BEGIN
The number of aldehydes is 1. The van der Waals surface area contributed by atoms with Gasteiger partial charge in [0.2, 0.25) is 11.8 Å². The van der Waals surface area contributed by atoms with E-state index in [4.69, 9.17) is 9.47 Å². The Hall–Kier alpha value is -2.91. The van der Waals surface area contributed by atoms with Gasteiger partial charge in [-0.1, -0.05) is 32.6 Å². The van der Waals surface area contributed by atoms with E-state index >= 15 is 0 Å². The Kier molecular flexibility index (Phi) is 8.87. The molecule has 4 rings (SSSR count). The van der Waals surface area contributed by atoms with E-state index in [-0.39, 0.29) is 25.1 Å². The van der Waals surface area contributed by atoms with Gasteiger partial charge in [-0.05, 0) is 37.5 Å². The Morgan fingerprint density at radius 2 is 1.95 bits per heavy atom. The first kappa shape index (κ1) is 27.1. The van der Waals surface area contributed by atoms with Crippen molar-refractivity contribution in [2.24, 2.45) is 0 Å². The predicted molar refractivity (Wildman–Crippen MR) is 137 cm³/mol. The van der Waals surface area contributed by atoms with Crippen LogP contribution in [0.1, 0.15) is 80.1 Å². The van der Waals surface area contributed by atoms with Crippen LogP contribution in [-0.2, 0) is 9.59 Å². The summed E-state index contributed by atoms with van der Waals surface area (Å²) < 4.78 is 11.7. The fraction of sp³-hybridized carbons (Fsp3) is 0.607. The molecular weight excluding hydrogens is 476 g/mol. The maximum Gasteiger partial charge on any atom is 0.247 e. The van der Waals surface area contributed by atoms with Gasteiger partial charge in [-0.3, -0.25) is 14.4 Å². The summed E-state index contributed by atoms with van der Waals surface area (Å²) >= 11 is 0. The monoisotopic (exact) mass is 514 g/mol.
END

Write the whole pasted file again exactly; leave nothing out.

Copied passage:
The number of aldehydes is 1. The van der Waals surface area contributed by atoms with Gasteiger partial charge in [0.2, 0.25) is 11.8 Å². The van der Waals surface area contributed by atoms with E-state index in [4.69, 9.17) is 9.47 Å². The Hall–Kier alpha value is -2.91. The van der Waals surface area contributed by atoms with Gasteiger partial charge in [-0.1, -0.05) is 32.6 Å². The van der Waals surface area contributed by atoms with E-state index >= 15 is 0 Å². The Kier molecular flexibility index (Phi) is 8.87. The molecule has 4 rings (SSSR count). The van der Waals surface area contributed by atoms with E-state index in [-0.39, 0.29) is 25.1 Å². The van der Waals surface area contributed by atoms with Gasteiger partial charge in [-0.05, 0) is 37.5 Å². The Morgan fingerprint density at radius 2 is 1.95 bits per heavy atom. The first kappa shape index (κ1) is 27.1. The van der Waals surface area contributed by atoms with Crippen molar-refractivity contribution in [2.24, 2.45) is 0 Å². The predicted molar refractivity (Wildman–Crippen MR) is 137 cm³/mol. The van der Waals surface area contributed by atoms with Crippen LogP contribution in [0.1, 0.15) is 80.1 Å². The van der Waals surface area contributed by atoms with Crippen LogP contribution in [-0.2, 0) is 9.59 Å². The summed E-state index contributed by atoms with van der Waals surface area (Å²) < 4.78 is 11.7. The fraction of sp³-hybridized carbons (Fsp3) is 0.607. The molecular weight excluding hydrogens is 476 g/mol. The maximum Gasteiger partial charge on any atom is 0.247 e. The van der Waals surface area contributed by atoms with Gasteiger partial charge in [-0.3, -0.25) is 14.4 Å². The summed E-state index contributed by atoms with van der Waals surface area (Å²) >= 11 is 0. The monoisotopic (exact) mass is 514 g/mol.